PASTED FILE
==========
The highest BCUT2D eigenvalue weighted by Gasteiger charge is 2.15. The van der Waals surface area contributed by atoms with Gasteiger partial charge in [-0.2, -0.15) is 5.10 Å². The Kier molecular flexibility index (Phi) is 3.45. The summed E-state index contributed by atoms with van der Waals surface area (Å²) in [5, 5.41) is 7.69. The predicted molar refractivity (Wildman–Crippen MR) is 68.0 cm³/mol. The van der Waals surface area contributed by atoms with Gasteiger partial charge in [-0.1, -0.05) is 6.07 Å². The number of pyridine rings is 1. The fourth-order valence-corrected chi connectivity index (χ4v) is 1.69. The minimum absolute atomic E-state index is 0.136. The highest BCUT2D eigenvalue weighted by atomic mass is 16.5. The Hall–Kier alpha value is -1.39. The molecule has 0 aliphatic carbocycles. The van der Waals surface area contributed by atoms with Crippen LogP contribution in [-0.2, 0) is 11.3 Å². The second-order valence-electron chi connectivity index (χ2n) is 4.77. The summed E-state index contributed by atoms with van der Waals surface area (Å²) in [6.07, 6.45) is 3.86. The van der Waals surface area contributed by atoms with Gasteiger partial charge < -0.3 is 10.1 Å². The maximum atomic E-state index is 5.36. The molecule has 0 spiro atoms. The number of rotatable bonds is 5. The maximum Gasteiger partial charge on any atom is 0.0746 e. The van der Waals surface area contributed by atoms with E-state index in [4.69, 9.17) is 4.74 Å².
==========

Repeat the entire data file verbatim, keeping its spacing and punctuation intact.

The highest BCUT2D eigenvalue weighted by Gasteiger charge is 2.15. The van der Waals surface area contributed by atoms with Gasteiger partial charge in [-0.2, -0.15) is 5.10 Å². The Kier molecular flexibility index (Phi) is 3.45. The summed E-state index contributed by atoms with van der Waals surface area (Å²) in [5, 5.41) is 7.69. The predicted molar refractivity (Wildman–Crippen MR) is 68.0 cm³/mol. The van der Waals surface area contributed by atoms with Gasteiger partial charge in [-0.1, -0.05) is 6.07 Å². The number of pyridine rings is 1. The fourth-order valence-corrected chi connectivity index (χ4v) is 1.69. The minimum absolute atomic E-state index is 0.136. The highest BCUT2D eigenvalue weighted by atomic mass is 16.5. The Hall–Kier alpha value is -1.39. The molecule has 0 aliphatic carbocycles. The van der Waals surface area contributed by atoms with Crippen LogP contribution in [-0.2, 0) is 11.3 Å². The second-order valence-electron chi connectivity index (χ2n) is 4.77. The summed E-state index contributed by atoms with van der Waals surface area (Å²) in [6.07, 6.45) is 3.86. The van der Waals surface area contributed by atoms with Gasteiger partial charge < -0.3 is 10.1 Å². The maximum atomic E-state index is 5.36. The molecule has 0 spiro atoms. The number of rotatable bonds is 5. The maximum Gasteiger partial charge on any atom is 0.0746 e. The van der Waals surface area contributed by atoms with E-state index in [4.69, 9.17) is 4.74 Å².